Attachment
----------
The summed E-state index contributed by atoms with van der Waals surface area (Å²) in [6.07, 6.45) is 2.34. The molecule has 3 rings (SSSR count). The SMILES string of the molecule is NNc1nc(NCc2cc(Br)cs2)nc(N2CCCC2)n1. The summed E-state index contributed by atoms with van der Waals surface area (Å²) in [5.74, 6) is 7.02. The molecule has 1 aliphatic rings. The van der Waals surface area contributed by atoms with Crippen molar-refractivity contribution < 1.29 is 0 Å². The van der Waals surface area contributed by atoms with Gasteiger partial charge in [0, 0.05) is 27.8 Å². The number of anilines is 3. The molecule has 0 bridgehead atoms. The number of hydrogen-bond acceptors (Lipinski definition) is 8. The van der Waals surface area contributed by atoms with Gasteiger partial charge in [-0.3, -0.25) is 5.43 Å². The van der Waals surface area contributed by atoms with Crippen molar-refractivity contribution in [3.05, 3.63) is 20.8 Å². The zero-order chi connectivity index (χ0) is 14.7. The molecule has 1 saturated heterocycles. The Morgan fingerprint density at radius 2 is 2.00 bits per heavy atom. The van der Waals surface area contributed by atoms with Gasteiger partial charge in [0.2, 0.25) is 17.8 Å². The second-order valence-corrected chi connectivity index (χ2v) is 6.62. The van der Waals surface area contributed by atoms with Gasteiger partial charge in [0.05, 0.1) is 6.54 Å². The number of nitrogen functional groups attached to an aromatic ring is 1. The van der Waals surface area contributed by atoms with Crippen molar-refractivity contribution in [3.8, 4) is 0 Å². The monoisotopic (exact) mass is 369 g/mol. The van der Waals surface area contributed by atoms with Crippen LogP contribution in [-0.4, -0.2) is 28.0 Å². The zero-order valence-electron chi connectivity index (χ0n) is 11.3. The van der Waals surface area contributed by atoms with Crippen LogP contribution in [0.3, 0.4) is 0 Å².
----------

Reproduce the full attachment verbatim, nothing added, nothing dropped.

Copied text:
The summed E-state index contributed by atoms with van der Waals surface area (Å²) in [6.07, 6.45) is 2.34. The molecule has 3 rings (SSSR count). The SMILES string of the molecule is NNc1nc(NCc2cc(Br)cs2)nc(N2CCCC2)n1. The summed E-state index contributed by atoms with van der Waals surface area (Å²) in [5.74, 6) is 7.02. The molecule has 1 aliphatic rings. The van der Waals surface area contributed by atoms with Crippen molar-refractivity contribution < 1.29 is 0 Å². The van der Waals surface area contributed by atoms with Gasteiger partial charge in [0, 0.05) is 27.8 Å². The number of anilines is 3. The molecule has 0 bridgehead atoms. The number of hydrogen-bond acceptors (Lipinski definition) is 8. The van der Waals surface area contributed by atoms with Gasteiger partial charge in [-0.3, -0.25) is 5.43 Å². The van der Waals surface area contributed by atoms with Crippen molar-refractivity contribution in [3.05, 3.63) is 20.8 Å². The zero-order chi connectivity index (χ0) is 14.7. The molecule has 1 saturated heterocycles. The Morgan fingerprint density at radius 2 is 2.00 bits per heavy atom. The van der Waals surface area contributed by atoms with Gasteiger partial charge in [0.2, 0.25) is 17.8 Å². The second-order valence-corrected chi connectivity index (χ2v) is 6.62. The van der Waals surface area contributed by atoms with Gasteiger partial charge in [0.05, 0.1) is 6.54 Å². The number of nitrogen functional groups attached to an aromatic ring is 1. The van der Waals surface area contributed by atoms with Crippen molar-refractivity contribution in [3.8, 4) is 0 Å². The monoisotopic (exact) mass is 369 g/mol. The van der Waals surface area contributed by atoms with Crippen LogP contribution in [-0.4, -0.2) is 28.0 Å². The zero-order valence-electron chi connectivity index (χ0n) is 11.3. The van der Waals surface area contributed by atoms with Crippen LogP contribution in [0.3, 0.4) is 0 Å².